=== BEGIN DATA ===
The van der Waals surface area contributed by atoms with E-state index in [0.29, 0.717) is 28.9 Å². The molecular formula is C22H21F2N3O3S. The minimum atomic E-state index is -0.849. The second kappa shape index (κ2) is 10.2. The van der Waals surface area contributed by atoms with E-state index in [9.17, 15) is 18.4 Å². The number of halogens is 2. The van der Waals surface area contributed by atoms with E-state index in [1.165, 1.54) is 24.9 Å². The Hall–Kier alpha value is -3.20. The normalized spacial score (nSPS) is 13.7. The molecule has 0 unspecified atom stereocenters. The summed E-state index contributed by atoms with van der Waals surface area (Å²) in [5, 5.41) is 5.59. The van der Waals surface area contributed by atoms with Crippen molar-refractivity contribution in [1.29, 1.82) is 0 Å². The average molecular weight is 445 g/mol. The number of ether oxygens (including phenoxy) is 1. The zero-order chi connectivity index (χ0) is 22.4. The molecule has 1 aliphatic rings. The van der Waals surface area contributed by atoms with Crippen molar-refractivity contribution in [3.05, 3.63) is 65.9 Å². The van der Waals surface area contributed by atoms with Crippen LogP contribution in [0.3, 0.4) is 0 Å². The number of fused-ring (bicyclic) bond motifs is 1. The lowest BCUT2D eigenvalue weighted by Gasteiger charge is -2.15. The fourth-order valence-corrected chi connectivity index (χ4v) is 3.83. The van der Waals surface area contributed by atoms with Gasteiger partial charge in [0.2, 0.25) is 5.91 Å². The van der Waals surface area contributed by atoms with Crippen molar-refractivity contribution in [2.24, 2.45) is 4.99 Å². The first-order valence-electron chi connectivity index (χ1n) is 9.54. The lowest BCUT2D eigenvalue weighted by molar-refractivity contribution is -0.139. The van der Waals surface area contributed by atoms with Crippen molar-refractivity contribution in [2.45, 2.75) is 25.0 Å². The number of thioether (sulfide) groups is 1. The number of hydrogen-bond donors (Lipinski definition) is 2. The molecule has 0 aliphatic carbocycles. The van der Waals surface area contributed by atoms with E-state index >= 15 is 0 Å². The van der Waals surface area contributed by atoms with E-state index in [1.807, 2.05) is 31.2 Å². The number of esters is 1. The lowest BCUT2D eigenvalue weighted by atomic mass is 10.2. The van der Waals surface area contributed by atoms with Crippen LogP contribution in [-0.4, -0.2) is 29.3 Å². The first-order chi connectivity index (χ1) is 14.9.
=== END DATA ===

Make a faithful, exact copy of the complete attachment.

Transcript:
The van der Waals surface area contributed by atoms with E-state index in [0.29, 0.717) is 28.9 Å². The molecular formula is C22H21F2N3O3S. The minimum atomic E-state index is -0.849. The second kappa shape index (κ2) is 10.2. The van der Waals surface area contributed by atoms with E-state index in [9.17, 15) is 18.4 Å². The number of halogens is 2. The van der Waals surface area contributed by atoms with E-state index in [1.165, 1.54) is 24.9 Å². The Hall–Kier alpha value is -3.20. The normalized spacial score (nSPS) is 13.7. The molecule has 0 unspecified atom stereocenters. The summed E-state index contributed by atoms with van der Waals surface area (Å²) in [5, 5.41) is 5.59. The van der Waals surface area contributed by atoms with Crippen molar-refractivity contribution in [1.29, 1.82) is 0 Å². The average molecular weight is 445 g/mol. The number of ether oxygens (including phenoxy) is 1. The zero-order chi connectivity index (χ0) is 22.4. The molecule has 1 aliphatic rings. The van der Waals surface area contributed by atoms with Crippen molar-refractivity contribution in [3.05, 3.63) is 65.9 Å². The van der Waals surface area contributed by atoms with Crippen LogP contribution in [0.3, 0.4) is 0 Å². The number of fused-ring (bicyclic) bond motifs is 1. The lowest BCUT2D eigenvalue weighted by Gasteiger charge is -2.15. The fourth-order valence-corrected chi connectivity index (χ4v) is 3.83. The van der Waals surface area contributed by atoms with Gasteiger partial charge in [0.2, 0.25) is 5.91 Å². The van der Waals surface area contributed by atoms with Crippen molar-refractivity contribution in [2.24, 2.45) is 4.99 Å². The first-order valence-electron chi connectivity index (χ1n) is 9.54. The lowest BCUT2D eigenvalue weighted by molar-refractivity contribution is -0.139. The van der Waals surface area contributed by atoms with Crippen molar-refractivity contribution in [2.45, 2.75) is 25.0 Å². The number of thioether (sulfide) groups is 1. The number of hydrogen-bond donors (Lipinski definition) is 2. The molecule has 0 aliphatic carbocycles. The van der Waals surface area contributed by atoms with E-state index >= 15 is 0 Å². The van der Waals surface area contributed by atoms with E-state index in [1.807, 2.05) is 31.2 Å². The number of esters is 1. The lowest BCUT2D eigenvalue weighted by atomic mass is 10.2. The van der Waals surface area contributed by atoms with Crippen LogP contribution in [-0.4, -0.2) is 29.3 Å². The first-order chi connectivity index (χ1) is 14.9.